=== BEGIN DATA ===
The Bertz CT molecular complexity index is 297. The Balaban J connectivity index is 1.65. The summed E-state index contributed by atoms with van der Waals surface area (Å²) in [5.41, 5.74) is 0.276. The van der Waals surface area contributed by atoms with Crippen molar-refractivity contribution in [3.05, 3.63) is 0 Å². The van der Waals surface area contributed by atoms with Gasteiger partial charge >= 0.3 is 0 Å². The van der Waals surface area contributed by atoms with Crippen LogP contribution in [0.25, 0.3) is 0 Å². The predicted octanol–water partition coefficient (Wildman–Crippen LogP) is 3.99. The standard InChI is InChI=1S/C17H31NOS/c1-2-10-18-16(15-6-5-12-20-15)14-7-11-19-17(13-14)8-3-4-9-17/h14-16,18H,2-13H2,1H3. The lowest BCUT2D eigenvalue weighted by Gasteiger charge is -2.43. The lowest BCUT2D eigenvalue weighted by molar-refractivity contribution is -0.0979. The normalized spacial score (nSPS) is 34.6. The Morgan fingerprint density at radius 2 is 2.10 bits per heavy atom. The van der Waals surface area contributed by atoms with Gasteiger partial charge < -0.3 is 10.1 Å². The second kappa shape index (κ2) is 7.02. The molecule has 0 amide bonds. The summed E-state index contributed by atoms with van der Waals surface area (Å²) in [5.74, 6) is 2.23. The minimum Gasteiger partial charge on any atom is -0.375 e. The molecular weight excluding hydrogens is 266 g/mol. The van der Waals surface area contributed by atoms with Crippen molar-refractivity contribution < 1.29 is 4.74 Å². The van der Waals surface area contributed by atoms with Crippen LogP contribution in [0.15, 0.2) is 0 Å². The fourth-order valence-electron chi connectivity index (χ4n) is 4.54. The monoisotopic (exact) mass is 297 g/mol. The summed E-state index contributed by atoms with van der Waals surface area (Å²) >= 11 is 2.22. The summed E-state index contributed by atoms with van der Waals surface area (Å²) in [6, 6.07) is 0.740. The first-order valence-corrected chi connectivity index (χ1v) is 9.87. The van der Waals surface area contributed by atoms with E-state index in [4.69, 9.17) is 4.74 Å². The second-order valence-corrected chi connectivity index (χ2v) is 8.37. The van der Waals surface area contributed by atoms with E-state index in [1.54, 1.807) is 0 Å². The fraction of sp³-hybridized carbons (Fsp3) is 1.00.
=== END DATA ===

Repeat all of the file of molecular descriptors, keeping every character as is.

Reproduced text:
The Bertz CT molecular complexity index is 297. The Balaban J connectivity index is 1.65. The summed E-state index contributed by atoms with van der Waals surface area (Å²) in [5.41, 5.74) is 0.276. The van der Waals surface area contributed by atoms with Crippen molar-refractivity contribution in [3.05, 3.63) is 0 Å². The van der Waals surface area contributed by atoms with Gasteiger partial charge >= 0.3 is 0 Å². The van der Waals surface area contributed by atoms with Crippen LogP contribution in [0.25, 0.3) is 0 Å². The predicted octanol–water partition coefficient (Wildman–Crippen LogP) is 3.99. The standard InChI is InChI=1S/C17H31NOS/c1-2-10-18-16(15-6-5-12-20-15)14-7-11-19-17(13-14)8-3-4-9-17/h14-16,18H,2-13H2,1H3. The lowest BCUT2D eigenvalue weighted by Gasteiger charge is -2.43. The lowest BCUT2D eigenvalue weighted by molar-refractivity contribution is -0.0979. The normalized spacial score (nSPS) is 34.6. The Morgan fingerprint density at radius 2 is 2.10 bits per heavy atom. The van der Waals surface area contributed by atoms with Gasteiger partial charge < -0.3 is 10.1 Å². The second kappa shape index (κ2) is 7.02. The molecule has 0 amide bonds. The summed E-state index contributed by atoms with van der Waals surface area (Å²) in [5.74, 6) is 2.23. The minimum Gasteiger partial charge on any atom is -0.375 e. The molecular weight excluding hydrogens is 266 g/mol. The van der Waals surface area contributed by atoms with Crippen molar-refractivity contribution < 1.29 is 4.74 Å². The van der Waals surface area contributed by atoms with Crippen LogP contribution in [0.15, 0.2) is 0 Å². The fourth-order valence-electron chi connectivity index (χ4n) is 4.54. The monoisotopic (exact) mass is 297 g/mol. The summed E-state index contributed by atoms with van der Waals surface area (Å²) >= 11 is 2.22. The summed E-state index contributed by atoms with van der Waals surface area (Å²) in [6, 6.07) is 0.740. The first-order valence-corrected chi connectivity index (χ1v) is 9.87. The van der Waals surface area contributed by atoms with E-state index in [4.69, 9.17) is 4.74 Å². The second-order valence-corrected chi connectivity index (χ2v) is 8.37. The van der Waals surface area contributed by atoms with E-state index in [1.54, 1.807) is 0 Å². The fraction of sp³-hybridized carbons (Fsp3) is 1.00.